From the press release:
DANIEL EFRAM has photographed intriguing characters in Spain, Portugal, France, Cuba and the US for years,but he continues to find his greatest subjects on the streets of his hometown of New York City. “Its sidewalks are my catwalks,” he says, confirming the cities are as much a subject as the people he photographs.Street photographers like Weegee, Diane Arbus and Sylvia Plachy, are considered not just masters of the candid portrait, but as hunters and collectors of the odd, the unusual, the darkly fascinating.
Efram’s work manages to move beyond the expected ‘trap and capture’ of his contemporaries, inviting his subjects to inhabit their space with an often unexpected edge. But Efram is motivated by empathy as much as energy. “Photography is not about embarrassing anyone,” he says fondly. “If anything, it’s about letting people… emerge or evolve into places and moments they’ve earned, that they’re entitled to and that I’m lucky enough to witness and memorialize.”
Efram’s style comes from a life of intense art immersion. Born to an activist social worker mother and a professional classical violist father in Poughkeepsie NY, Efram’s images draw from his love of film noir with a verité focus. “The dirty, grainy look of film, using vintage lenses, all those imperfections make me happy,” he admits. “Most contemporary photography just feels too clean and precise. I’m more interested in the distance between the subject and observer -- and seeing what I can get away with.”
But Efram is much more than just a photographer. He spent 25 years working in the music industry, producing/promoting/developing artists, programming music television concerts, supervising films, over the course of nearly 1,000 albums by artists including The Apples In Stereo, Space Needle, and The Klezmatics, whose Wonder Wheel won the Grammy award for Best Contemporary World Music album in 2008.
After working with hundreds of artists on their work, Efram knew it was time to focus on his own. His photography has been featured in “Public Hangings,” a series five solo shows in Brooklyn and Warwick, NY, and his multimedia talents were featured in his show “Nouveau Noir,” at Howl Gallery NYC, which included a series of short film projections during an performance by Ron Ward & The Dream Lovers. Jon Spencer (of The Blues Explosion) was in the audience that night, and after the show they collaborated on an album together which is due to be released in 2019.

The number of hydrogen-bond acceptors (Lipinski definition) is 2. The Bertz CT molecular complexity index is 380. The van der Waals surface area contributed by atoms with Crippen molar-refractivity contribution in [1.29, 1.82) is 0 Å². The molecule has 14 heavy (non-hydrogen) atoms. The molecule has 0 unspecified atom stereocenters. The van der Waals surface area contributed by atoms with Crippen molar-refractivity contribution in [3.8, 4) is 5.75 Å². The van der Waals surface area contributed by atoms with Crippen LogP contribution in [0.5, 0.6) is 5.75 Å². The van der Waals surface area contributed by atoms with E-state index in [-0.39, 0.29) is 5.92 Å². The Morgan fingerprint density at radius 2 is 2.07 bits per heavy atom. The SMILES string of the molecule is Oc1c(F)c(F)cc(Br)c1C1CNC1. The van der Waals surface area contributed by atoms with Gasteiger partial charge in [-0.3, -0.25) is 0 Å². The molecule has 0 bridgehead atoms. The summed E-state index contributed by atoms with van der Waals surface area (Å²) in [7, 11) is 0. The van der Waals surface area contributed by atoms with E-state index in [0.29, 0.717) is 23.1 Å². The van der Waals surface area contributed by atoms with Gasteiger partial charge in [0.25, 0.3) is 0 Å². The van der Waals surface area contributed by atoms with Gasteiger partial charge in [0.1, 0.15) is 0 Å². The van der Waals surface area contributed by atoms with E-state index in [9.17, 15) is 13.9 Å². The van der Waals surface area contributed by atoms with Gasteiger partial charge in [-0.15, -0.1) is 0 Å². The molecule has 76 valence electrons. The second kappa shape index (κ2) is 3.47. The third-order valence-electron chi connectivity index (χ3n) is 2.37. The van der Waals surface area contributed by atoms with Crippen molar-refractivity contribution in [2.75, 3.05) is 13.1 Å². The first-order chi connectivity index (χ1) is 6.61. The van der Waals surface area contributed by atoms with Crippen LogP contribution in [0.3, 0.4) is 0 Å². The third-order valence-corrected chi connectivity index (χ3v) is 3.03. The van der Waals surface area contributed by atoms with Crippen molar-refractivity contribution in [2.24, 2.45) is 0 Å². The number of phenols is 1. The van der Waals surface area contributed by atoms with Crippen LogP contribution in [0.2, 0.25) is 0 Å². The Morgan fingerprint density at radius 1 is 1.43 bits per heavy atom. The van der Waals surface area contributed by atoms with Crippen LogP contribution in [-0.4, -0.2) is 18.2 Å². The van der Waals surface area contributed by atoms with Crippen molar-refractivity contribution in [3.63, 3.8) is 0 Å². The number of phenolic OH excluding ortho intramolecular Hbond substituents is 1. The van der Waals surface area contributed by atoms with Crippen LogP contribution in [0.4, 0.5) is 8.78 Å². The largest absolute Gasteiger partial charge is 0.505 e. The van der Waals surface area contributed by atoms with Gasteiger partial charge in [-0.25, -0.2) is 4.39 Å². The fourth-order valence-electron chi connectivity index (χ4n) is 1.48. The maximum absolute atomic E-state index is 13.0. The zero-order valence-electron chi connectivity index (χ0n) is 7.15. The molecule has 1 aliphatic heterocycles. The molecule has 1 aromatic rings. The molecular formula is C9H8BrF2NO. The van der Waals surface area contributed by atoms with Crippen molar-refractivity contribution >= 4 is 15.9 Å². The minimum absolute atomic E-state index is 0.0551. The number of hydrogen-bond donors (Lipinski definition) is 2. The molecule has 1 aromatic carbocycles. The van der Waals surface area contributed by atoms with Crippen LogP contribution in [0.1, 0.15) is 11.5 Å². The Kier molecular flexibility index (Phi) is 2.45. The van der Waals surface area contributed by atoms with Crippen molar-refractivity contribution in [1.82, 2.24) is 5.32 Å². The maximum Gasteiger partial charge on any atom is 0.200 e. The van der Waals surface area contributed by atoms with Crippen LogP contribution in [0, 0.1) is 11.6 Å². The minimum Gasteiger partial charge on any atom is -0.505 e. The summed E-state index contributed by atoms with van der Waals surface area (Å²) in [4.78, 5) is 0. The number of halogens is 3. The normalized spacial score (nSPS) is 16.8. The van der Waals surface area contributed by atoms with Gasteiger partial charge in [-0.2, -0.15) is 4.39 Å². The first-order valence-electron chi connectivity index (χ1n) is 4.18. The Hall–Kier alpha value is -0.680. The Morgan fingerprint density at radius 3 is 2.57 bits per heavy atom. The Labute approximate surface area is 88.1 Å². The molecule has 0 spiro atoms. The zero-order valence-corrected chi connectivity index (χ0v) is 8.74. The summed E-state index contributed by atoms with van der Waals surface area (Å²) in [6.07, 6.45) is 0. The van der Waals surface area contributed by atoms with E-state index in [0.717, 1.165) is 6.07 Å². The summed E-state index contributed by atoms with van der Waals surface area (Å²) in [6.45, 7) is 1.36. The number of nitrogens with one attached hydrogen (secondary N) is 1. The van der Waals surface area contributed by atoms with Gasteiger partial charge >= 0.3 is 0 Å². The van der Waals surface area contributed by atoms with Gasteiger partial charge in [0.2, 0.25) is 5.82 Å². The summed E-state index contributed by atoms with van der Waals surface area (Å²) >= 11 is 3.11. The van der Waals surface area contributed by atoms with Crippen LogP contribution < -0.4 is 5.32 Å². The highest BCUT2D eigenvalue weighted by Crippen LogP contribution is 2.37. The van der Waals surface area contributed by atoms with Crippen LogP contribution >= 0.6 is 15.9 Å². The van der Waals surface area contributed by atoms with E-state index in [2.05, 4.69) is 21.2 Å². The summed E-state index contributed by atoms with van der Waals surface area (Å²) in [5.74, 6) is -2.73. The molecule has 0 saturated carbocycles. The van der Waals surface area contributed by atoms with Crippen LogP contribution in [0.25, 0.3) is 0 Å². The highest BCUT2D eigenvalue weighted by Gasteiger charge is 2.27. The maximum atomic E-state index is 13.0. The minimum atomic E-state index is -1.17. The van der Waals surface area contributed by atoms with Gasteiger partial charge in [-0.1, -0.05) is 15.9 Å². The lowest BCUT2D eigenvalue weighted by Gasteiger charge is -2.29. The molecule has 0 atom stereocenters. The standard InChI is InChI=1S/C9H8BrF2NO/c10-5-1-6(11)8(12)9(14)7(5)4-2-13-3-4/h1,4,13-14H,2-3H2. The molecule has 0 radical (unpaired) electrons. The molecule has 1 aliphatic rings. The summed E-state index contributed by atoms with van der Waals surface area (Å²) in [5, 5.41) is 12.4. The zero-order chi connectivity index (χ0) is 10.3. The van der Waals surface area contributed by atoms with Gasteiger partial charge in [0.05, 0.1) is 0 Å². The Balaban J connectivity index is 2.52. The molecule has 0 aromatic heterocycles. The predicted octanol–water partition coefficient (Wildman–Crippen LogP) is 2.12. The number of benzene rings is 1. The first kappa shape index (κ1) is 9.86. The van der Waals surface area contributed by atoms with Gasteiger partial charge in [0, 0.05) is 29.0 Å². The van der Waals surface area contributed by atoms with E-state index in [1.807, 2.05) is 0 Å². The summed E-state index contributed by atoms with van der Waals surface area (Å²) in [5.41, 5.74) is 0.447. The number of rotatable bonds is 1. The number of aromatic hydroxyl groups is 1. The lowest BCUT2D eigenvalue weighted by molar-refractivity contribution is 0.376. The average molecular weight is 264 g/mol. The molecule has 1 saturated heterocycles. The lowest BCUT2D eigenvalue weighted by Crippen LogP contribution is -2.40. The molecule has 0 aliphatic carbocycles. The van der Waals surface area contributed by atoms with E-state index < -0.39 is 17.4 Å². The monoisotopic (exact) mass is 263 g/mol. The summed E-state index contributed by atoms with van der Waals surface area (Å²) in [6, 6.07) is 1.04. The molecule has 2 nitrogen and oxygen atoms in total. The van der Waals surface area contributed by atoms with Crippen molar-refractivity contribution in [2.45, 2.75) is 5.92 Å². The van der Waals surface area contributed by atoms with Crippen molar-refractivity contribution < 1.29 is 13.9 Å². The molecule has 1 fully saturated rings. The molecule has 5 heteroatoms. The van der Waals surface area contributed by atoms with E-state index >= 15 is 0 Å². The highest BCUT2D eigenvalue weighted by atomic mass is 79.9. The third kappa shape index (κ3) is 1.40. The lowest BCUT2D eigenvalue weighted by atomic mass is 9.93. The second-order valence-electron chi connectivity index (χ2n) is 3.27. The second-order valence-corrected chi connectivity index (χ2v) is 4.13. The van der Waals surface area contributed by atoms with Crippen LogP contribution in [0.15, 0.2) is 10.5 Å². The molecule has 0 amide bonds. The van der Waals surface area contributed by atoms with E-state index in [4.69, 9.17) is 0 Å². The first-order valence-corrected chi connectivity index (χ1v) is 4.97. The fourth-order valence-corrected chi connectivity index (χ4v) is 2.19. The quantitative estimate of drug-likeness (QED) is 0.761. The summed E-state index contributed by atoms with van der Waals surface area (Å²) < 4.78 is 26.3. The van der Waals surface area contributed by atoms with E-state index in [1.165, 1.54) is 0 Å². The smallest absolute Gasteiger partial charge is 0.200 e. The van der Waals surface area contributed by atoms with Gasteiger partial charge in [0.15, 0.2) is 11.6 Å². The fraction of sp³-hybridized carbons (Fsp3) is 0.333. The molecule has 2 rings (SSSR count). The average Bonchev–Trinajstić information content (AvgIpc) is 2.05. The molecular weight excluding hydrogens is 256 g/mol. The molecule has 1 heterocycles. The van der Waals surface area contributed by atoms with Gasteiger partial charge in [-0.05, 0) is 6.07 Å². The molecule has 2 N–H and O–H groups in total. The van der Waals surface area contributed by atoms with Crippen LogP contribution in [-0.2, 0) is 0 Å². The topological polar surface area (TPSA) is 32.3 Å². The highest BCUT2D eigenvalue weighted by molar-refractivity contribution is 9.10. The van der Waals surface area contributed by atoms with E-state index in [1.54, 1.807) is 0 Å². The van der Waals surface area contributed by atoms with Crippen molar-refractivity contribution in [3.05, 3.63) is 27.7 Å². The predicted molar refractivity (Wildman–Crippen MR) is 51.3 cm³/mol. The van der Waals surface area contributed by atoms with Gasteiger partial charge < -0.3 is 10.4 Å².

Notable subjects include Kembra Pfahler, Cornel West, collagist Michael Anderson, author John Wray, Jim Sclavunos (of Nick Cave’s Bad Seeds), gypsy punks Gogol Bordello, musician Andrew Bird, NYC Mayor Bill de Blasio and David Byrne. His photographs have been featured on album covers by Buffalo Tom’s Bill Janovitz and in UK art / fashion magazines Trebuchet and Foxes.
In 2016, Efram curated Modular Synthesis, an extensive exhibit of beloved indie rock painter Steve Keene’s work at Shepard Fairey’s Subliminal Projects gallery in Los Angeles, and a book of the exhibit is expected in 2019.
He also produced Call It Democracy (2006), a full-length documentary on the integrity of voting, and as a photojournalist, has covered rallies, protests, marches and demonstrations around New York State for the last two-and-a-half years with activist group New York Indivisible, The Creative Resistance and many others.
Efram's plans for the Curiosities book launch on Wednesday, April 17th (Howl Happening, 6E 1st Street NYC 10003; FREE) are ambitious.
Beginning with Nossos Tambores, a Brazilian drum corp that takes awaiting guests from the sidewalk into the gallery, Efram's debut event spins out sense by sense, into an immersive plunge into the city noir. Featuring experimental soundscapes and urban verite from Cop Shoot Cop's Jim Coleman, and War Bubble's Sarah Register, with four screens of video projections by Daniel Kramer and new work from poet/performance artist NICOLE BLACKMAN and actor/director Tony Drazan (Hurly Burly), it's a three ring circus...performed by privte investigators, paid informants, and your ex with a grudge.
"Curating a performance with artists I know and trust like this plays right into my work in the performing arts all of my life. It's like inviting people to a party...the secret is in the mix." WM